Gij =(δs.sbsb.i,s.sbsb.j),            (5)

which is the probability of the two spins si and sj being aligned.

When the spins are on a lattice and all nearest neighbor couplings are equal, Jij =J, the Potts system is homogeneous. Such a model exhibits two phases. At high temperatures the system is paramagnetic or disordered; (m)=0, indicating that ##EQU6## for all statistically significant configurations. In this phase the correlation function Gij decays to ##EQU7## when the distance between points vi and vj is large; this is the probability to find two completely independent Potts spins in the same state. At very high temperatures even neighboring sites have ##EQU8##

As the temperature is lowered, the system undergoes a sharp transition to an ordered, ferromagnetic phase; the magnetization jumps to (m)≠0. This means that in the physically relevant configurations (at low temperatures) one Potts state "dominates" and Nmax (S) exceeds ##EQU9## by a macroscopic number of sites. At very low temperatures (m)≈1 and Gij ≈1 for all pairs {vi, vj }.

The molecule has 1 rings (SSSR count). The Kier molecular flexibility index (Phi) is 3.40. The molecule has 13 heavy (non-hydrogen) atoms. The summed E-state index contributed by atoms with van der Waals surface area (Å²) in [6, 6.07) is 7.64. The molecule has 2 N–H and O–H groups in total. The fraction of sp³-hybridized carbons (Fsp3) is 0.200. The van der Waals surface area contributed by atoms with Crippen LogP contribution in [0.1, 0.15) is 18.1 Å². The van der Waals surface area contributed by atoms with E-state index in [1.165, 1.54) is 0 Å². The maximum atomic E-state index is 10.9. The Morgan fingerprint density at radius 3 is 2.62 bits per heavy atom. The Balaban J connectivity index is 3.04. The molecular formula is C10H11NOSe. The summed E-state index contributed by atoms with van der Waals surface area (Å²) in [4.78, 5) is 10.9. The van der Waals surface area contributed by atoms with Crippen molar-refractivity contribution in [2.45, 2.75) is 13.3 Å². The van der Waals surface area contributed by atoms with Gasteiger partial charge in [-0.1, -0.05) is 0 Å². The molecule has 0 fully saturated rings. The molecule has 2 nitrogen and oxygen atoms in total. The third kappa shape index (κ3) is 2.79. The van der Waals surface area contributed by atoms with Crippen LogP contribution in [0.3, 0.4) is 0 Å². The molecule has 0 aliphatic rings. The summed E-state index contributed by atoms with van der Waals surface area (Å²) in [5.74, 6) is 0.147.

The variance of the magnetization is related to a relevant thermal quantity, the susceptibility, ##EQU10## which also reflects the thermodynamic phases of the system. At low temperatures fluctuations of the magnetizations are negligible, so the susceptibility χ is small in the ferromagnetic phase. The connection between Potts spins and clusters of aligned spins has been established in the prior art.

Turning now to strongly inhomogeneous Potts models, this is the situation when the spins form magnetic "grains", with very strong couplings between neighbors that belong to the same grain, and very weak interactions between all other pairs. At low temperatures such a system is also ferromagnetic, but as the temperature is raised the system may exhibit an intermediate, super-paramagnetic phase. In this phase strongly coupled grains are aligned (i.e. are in their respective ferromagnetic phases), while there is no relative ordering of different grains.